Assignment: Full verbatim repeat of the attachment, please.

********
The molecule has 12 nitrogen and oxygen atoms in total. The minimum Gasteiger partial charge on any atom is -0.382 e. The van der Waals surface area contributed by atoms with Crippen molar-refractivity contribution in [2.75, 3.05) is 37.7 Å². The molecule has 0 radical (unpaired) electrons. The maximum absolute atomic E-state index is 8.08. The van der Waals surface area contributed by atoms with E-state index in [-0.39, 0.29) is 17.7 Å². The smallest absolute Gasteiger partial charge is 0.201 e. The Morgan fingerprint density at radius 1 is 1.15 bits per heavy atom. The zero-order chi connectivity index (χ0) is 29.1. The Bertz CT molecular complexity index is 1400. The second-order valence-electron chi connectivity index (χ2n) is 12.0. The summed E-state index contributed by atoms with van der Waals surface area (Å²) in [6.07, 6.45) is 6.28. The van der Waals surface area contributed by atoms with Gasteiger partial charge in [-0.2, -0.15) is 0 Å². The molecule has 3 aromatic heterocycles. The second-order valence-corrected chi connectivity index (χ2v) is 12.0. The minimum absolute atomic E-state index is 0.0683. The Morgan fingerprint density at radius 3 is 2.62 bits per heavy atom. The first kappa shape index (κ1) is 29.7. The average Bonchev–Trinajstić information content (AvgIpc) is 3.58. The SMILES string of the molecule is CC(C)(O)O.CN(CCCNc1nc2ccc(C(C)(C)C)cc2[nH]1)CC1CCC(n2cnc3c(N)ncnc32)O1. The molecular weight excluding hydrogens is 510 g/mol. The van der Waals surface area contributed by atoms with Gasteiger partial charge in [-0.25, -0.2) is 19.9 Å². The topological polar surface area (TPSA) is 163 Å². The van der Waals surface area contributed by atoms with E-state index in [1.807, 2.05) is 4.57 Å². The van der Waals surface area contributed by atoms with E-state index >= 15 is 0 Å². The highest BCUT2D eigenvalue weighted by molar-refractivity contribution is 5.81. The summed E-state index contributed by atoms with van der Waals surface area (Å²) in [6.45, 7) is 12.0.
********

The molecule has 12 nitrogen and oxygen atoms in total. The minimum Gasteiger partial charge on any atom is -0.382 e. The van der Waals surface area contributed by atoms with Crippen molar-refractivity contribution in [2.75, 3.05) is 37.7 Å². The molecule has 0 radical (unpaired) electrons. The maximum absolute atomic E-state index is 8.08. The van der Waals surface area contributed by atoms with E-state index in [-0.39, 0.29) is 17.7 Å². The smallest absolute Gasteiger partial charge is 0.201 e. The Morgan fingerprint density at radius 1 is 1.15 bits per heavy atom. The zero-order chi connectivity index (χ0) is 29.1. The Bertz CT molecular complexity index is 1400. The second-order valence-electron chi connectivity index (χ2n) is 12.0. The summed E-state index contributed by atoms with van der Waals surface area (Å²) in [6.07, 6.45) is 6.28. The van der Waals surface area contributed by atoms with Gasteiger partial charge in [-0.2, -0.15) is 0 Å². The molecule has 3 aromatic heterocycles. The second-order valence-corrected chi connectivity index (χ2v) is 12.0. The minimum absolute atomic E-state index is 0.0683. The Morgan fingerprint density at radius 3 is 2.62 bits per heavy atom. The first kappa shape index (κ1) is 29.7. The average Bonchev–Trinajstić information content (AvgIpc) is 3.58. The SMILES string of the molecule is CC(C)(O)O.CN(CCCNc1nc2ccc(C(C)(C)C)cc2[nH]1)CC1CCC(n2cnc3c(N)ncnc32)O1. The molecular weight excluding hydrogens is 510 g/mol. The van der Waals surface area contributed by atoms with Gasteiger partial charge in [-0.25, -0.2) is 19.9 Å². The topological polar surface area (TPSA) is 163 Å². The van der Waals surface area contributed by atoms with E-state index in [1.807, 2.05) is 4.57 Å². The van der Waals surface area contributed by atoms with E-state index >= 15 is 0 Å². The highest BCUT2D eigenvalue weighted by molar-refractivity contribution is 5.81. The summed E-state index contributed by atoms with van der Waals surface area (Å²) in [6.45, 7) is 12.0.